A Childhood Memory Affixed to Verse

Untitled – a poem written by me as a child

 

And then the wind blew,

scattered the stars in the sky,

The great storm shook,

In infinite anger.

 

As the cold wind slowed to a breeze,

dust and light entwined,

jumped and danced.

The red nebula glowed,

feasted on new life.

 

Small dust balls glittered in the light,

brought sliver on the tree,

twinkled and laughed.

The blue sun shuddered,

bringing gold in the void.

 

One star flickered,

cried out its joy,

for the beginning of space-time.

The black heavens silently dreamt,

of future green waterfalls.

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Last night, I decided that I would quit school.

After tossing and turning all night, I managed to gleam an hour of sleep, just enough to keep my eyes open enough to smear on the eyeliner. I wrestled with my sorry excuse of a synthetic hair wig, before giving up on its impossibly tangled tresses.

The cat preened and purred, then frantically attacked a lone q-tip, when I wouldn’t acknowledge him. I finally walked out the door, tripping over an overly attached feline, countless empty water bottles and my uninspired shoe collection.

Just another Monday.

And yet not! I down my morning coffee, check my email through squinty, sleepy eyes, and send off my voluntary withdrawal form to my university.

If you’re wondering what prompted this seemingly rash decision, let me provide some context. I had applied for a Master’s in Education program at an Ontario university, offered online, so I could continue to work in South Korea. Unfortunately, my program of choice (Comparative and International Education) was changed from hybrid onsite/online to fully online, after I had applied, so my application was rejected. Nevertheless, the school offered me a spot in a new fully online M.Ed program (Leadership in Education Policy) instead. I took it without much thought, eager to be given a second change to pursue my graduate studies. Little did I know, this would be the most abysmally boring program in existence. The past month has been a veritable exercise in perseverance. I have never had so much difficulty to be invested or even mildly interested in a subject matter. I suppose I should have realized this before accepting, but I had my yay-graduate-school blinkers on.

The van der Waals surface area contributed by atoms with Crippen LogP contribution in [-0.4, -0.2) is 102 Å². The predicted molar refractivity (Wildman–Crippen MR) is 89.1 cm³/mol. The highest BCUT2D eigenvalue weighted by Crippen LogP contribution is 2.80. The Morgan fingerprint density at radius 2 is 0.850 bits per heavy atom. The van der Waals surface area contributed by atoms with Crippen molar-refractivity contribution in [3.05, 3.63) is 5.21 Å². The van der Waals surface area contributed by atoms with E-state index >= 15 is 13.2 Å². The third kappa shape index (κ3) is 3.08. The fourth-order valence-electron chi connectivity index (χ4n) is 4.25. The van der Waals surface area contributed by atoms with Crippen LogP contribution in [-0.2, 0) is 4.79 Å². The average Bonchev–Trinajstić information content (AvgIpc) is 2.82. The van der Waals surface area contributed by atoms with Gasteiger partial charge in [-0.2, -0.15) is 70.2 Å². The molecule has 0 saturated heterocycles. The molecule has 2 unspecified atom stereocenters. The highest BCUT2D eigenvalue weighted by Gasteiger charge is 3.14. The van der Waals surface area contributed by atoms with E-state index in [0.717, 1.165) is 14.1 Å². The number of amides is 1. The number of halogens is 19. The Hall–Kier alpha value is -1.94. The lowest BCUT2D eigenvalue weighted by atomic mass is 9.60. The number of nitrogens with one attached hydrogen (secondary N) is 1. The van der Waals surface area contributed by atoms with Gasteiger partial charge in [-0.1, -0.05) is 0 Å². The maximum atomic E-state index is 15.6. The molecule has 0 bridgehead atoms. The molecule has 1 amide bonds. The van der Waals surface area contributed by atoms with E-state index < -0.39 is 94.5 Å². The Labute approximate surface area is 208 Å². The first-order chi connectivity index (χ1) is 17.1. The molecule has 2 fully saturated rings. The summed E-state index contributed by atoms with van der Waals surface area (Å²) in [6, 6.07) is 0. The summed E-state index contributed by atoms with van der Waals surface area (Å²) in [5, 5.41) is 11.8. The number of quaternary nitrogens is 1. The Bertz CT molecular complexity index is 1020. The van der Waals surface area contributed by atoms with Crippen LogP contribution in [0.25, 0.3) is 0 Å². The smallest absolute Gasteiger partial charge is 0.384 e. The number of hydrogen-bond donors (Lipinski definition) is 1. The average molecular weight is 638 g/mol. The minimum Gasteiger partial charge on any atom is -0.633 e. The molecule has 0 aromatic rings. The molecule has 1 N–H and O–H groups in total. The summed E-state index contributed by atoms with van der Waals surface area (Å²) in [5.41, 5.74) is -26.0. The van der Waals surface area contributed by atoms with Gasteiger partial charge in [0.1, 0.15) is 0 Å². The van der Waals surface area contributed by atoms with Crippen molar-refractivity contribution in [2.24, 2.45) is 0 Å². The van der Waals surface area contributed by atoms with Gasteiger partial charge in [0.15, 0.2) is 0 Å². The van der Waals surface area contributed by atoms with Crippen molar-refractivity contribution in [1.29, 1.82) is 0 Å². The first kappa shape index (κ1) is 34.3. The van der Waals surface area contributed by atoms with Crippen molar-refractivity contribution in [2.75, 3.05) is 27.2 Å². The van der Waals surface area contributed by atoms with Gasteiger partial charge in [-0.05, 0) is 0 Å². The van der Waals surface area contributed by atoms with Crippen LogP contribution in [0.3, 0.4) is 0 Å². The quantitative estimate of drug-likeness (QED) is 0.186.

As my step-mom put it, “I was rather surprised that you decided to pursue a degree in a subject that has nothing at all in common with your interests”.

So here I am, typing away. Writing. Putting finger-shoved electronic letters to a crisp white screen. Words. A written kind of inkblot. I wonder what others will see?

How Quitting School Was the Best Thing for my Writing

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